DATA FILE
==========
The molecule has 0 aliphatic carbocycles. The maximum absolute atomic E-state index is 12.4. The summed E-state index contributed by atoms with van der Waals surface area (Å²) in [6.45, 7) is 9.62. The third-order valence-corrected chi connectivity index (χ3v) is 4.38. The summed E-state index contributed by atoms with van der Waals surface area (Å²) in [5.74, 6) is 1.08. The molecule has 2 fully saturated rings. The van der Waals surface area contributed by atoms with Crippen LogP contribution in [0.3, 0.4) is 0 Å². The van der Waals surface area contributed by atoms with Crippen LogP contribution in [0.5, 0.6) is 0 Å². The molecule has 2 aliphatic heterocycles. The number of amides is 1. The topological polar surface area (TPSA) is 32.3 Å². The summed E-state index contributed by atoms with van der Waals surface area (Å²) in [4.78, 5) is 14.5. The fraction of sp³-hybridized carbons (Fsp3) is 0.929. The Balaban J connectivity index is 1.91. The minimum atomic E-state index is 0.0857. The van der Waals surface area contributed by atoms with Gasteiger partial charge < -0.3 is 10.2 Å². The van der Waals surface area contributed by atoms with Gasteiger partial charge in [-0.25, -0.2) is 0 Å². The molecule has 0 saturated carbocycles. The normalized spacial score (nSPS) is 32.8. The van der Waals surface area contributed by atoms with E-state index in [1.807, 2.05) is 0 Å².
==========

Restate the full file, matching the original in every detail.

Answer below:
The molecule has 0 aliphatic carbocycles. The maximum absolute atomic E-state index is 12.4. The summed E-state index contributed by atoms with van der Waals surface area (Å²) in [6.45, 7) is 9.62. The third-order valence-corrected chi connectivity index (χ3v) is 4.38. The summed E-state index contributed by atoms with van der Waals surface area (Å²) in [5.74, 6) is 1.08. The molecule has 2 fully saturated rings. The van der Waals surface area contributed by atoms with Crippen LogP contribution in [0.3, 0.4) is 0 Å². The van der Waals surface area contributed by atoms with Crippen LogP contribution in [0.5, 0.6) is 0 Å². The molecule has 2 aliphatic heterocycles. The number of amides is 1. The topological polar surface area (TPSA) is 32.3 Å². The summed E-state index contributed by atoms with van der Waals surface area (Å²) in [4.78, 5) is 14.5. The fraction of sp³-hybridized carbons (Fsp3) is 0.929. The Balaban J connectivity index is 1.91. The minimum atomic E-state index is 0.0857. The van der Waals surface area contributed by atoms with Gasteiger partial charge < -0.3 is 10.2 Å². The van der Waals surface area contributed by atoms with Gasteiger partial charge in [-0.25, -0.2) is 0 Å². The molecule has 0 saturated carbocycles. The normalized spacial score (nSPS) is 32.8. The van der Waals surface area contributed by atoms with E-state index in [1.807, 2.05) is 0 Å².